The Tweed Shire Council on the northern New South Wales coast will source more than half of its electricity from locally generated wind and solar energy, after signing an off-take deal with retailer Flow Power.
The Council said on Tuesday that it had begun a 10-year Power Purchase Agreement to source energy from the Sapphire Wind Farm, near Glenn Innes, and the new Bomen Solar Farm, near Wagga Wagga in the state’s south.
The Tweed Shire, which stretches up to the Queensland border, is the largest local government area on the north coast of NSW and provides services to around 95,000 residents over an area of 1303 square kilometres.
The Council has set a target for net-zero emissions by 2030, and backed it up with a Renewable Energy Action Plan, including energy efficiency upgrades and the installation of more than 800kW of solar PV across council facilities.
A further 750kW of solar is expected to be installed across more buildings and sites this financial year, council said.
The deal with Flow Power to will use the contracted wind and solar to power some of the Shire’s larger sites, and help meet its interim targets of a 25 per cent reduction of electricity-related carbon emissions by 2022 and a 50 per cent reduction by 2025.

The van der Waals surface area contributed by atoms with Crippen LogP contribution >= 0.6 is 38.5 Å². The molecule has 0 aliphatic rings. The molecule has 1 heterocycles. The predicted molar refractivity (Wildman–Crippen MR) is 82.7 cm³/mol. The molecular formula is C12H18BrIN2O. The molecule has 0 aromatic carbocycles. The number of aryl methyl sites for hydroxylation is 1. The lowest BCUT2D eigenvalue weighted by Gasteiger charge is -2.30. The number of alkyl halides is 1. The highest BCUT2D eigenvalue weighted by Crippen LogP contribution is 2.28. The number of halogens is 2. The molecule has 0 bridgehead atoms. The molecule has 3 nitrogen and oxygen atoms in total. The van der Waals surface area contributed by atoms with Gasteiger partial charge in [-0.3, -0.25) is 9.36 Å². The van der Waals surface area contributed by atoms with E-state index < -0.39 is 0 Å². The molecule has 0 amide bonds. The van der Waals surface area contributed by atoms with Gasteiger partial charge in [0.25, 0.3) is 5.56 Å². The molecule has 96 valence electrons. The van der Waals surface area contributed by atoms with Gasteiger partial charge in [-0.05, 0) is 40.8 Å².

“We have taken the lead from other large organisations, such as the Sydney Opera House and Newcastle City Council,” said the Mayor of Tweed, Councillor Chris Cherry.
“[The power purchase agreement] will greatly assist our nation transform from a reliance on brown energy to energy sources such as wind and solar,” he said.
Flow Power did not comment on the deal with the Tweed Shire, which numbers as one among many for the Melbourne-based renewable energy retailer.
Among some of its bigger deals, Flow Power helped the City of Adelaide to reach 100 per cent renewables in July this year, via a contract to source power from the 56.7MW Clements Gap wind farm in the mid-north of South Australia, and from solar farms being built in Coonalpyn and Streaky Bay.